The impossibility of deciding who I am lies revealed in these photographs, because I have been all those people in my album, sometimes pretending, sometimes serious. It’s only looking back that I can see any kind of story, and a garbled one at that. Best not to bother; let the photographs speak for themselves. Let me marvel at those ‘little did I know’ occasions which have grown into meaningful action, but at the time were probably more about alleviating boredom, looking for excitement, or just plain getting on with life.

In trying to pin down a narrative, I see that I have been engaged in constructing a composite picture of a life that at first sight seems to centre around me as the hero, but more honestly gives me the sense of being one of the cast of thousands, an extra brought in for a specific scene, then sent off to wait for the next walk-on part in another scene.

Peel back each layer, let your imagination loose – and it will want to know, want to find a meaning, interpret that event and those people. But searching for some definition it soon becomes tedious: a visible jumble of good intent but of ignorant bumbling. So time to put the photographs away and set off on the journey that starts from here and now, remembering to keep my eyes open and take more pictures of the infinite complexity of the texture of life.

© 2017 Peter Young

 

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Wilderness Seat

Wilderness Seat

The seat where we once sat together, contemplating an expansive future,
Is now bare-bones cold in a winter landscape that fades into mist.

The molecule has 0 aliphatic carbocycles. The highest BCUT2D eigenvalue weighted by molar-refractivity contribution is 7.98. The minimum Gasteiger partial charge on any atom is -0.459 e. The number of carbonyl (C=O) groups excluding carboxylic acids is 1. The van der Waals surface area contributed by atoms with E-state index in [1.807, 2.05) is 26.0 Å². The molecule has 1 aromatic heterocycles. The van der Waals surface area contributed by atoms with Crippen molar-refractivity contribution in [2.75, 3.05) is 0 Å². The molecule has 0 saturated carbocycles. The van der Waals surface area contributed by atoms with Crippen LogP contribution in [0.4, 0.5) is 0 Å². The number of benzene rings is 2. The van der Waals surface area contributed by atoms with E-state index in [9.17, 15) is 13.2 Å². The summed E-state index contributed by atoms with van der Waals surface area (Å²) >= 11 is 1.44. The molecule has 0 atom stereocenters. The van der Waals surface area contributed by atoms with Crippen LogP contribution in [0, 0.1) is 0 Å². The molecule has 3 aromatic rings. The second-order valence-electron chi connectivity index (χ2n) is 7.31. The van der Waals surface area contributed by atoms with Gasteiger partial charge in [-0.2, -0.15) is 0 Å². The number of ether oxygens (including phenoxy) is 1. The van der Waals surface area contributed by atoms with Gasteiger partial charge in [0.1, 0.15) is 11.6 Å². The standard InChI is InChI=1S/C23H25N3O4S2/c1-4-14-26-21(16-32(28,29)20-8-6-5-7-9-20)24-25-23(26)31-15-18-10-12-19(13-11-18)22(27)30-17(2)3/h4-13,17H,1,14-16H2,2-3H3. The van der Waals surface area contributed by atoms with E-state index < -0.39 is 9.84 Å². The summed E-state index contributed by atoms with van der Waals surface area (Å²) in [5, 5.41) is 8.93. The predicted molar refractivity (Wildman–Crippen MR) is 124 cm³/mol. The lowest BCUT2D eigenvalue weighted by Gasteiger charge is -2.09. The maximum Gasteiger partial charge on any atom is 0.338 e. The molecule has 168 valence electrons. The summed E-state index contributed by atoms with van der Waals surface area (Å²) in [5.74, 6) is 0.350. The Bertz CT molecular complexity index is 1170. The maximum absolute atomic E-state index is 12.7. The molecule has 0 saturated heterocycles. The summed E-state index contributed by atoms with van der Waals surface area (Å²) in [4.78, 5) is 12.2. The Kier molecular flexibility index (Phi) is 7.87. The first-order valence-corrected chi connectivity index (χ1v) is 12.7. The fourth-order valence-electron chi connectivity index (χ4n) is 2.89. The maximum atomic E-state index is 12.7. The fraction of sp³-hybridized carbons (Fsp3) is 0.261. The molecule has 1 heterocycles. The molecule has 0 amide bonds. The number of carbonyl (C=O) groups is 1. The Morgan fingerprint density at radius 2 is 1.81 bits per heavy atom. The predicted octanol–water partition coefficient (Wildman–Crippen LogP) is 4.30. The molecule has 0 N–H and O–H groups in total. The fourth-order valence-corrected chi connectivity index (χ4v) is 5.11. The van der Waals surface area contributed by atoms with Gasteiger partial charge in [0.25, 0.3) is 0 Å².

The half-remembered hot summers lie buried under the leaves of autumn.
Yet, in this Wilderness, the shoots of a new Spring are already pushing through.

© 2017 Peter Young

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The Ghost in the Machine

Hard Drive

It was a few months ago, towards the end of last year, that I finally decided to bring myself up-to-date in computing terms, with Windows 10. This was well past the upgrade-for-free period, but I didn’t want to upgrade, especially as I’d heard of all the problems associated with it – and anyway, there was no extra room on my old hard drive for a bloated operating system. So I ordered a new computer running Windows 10. Well, not so much new, as reconditioned, and with a larger, hard-drive onto which I successfully transferred all my old files.
All very well and good. In my line of work, I often take breaks from working on the computer, and sometimes I can’t be bothered to turn it off, so I leave it to go into sleep mode. After a decent interval, the screen goes blank. But it did not stop doing things. After about ten minutes or so of quiet, the hard drive would suddenly get active. Whirring away, clucking like it was doing something important. I had no idea what it was going on; as soon as I touched the mouse, the activity stopped.
I wrote to the manufacturers, or rather, the reconditioners, but they assured my that this was standard practice for a hard drive, and no, there was nothing wrong, and I should be assured that the hard drive was not about to pack up.
But I was curious. What was happening during these idle moments? A quick search of the internet – usually a first port of call to find who else has had this problem – revealed that no one considered this worthy of writing about. I had a vague idea that perhaps I could find out by pressing combinations of keys on the keyboard until something worked. I mean, there are several keys which don’t seem to have any obvious function (unless you read the manual …) – you know, that one with the windows logo, and the keys with lines on them at strange angles. So for a while, whenever the hard drive started buzzing, I’d try a different pair of keys, sometimes three at a time. And as luck would have it, eventually it paid off.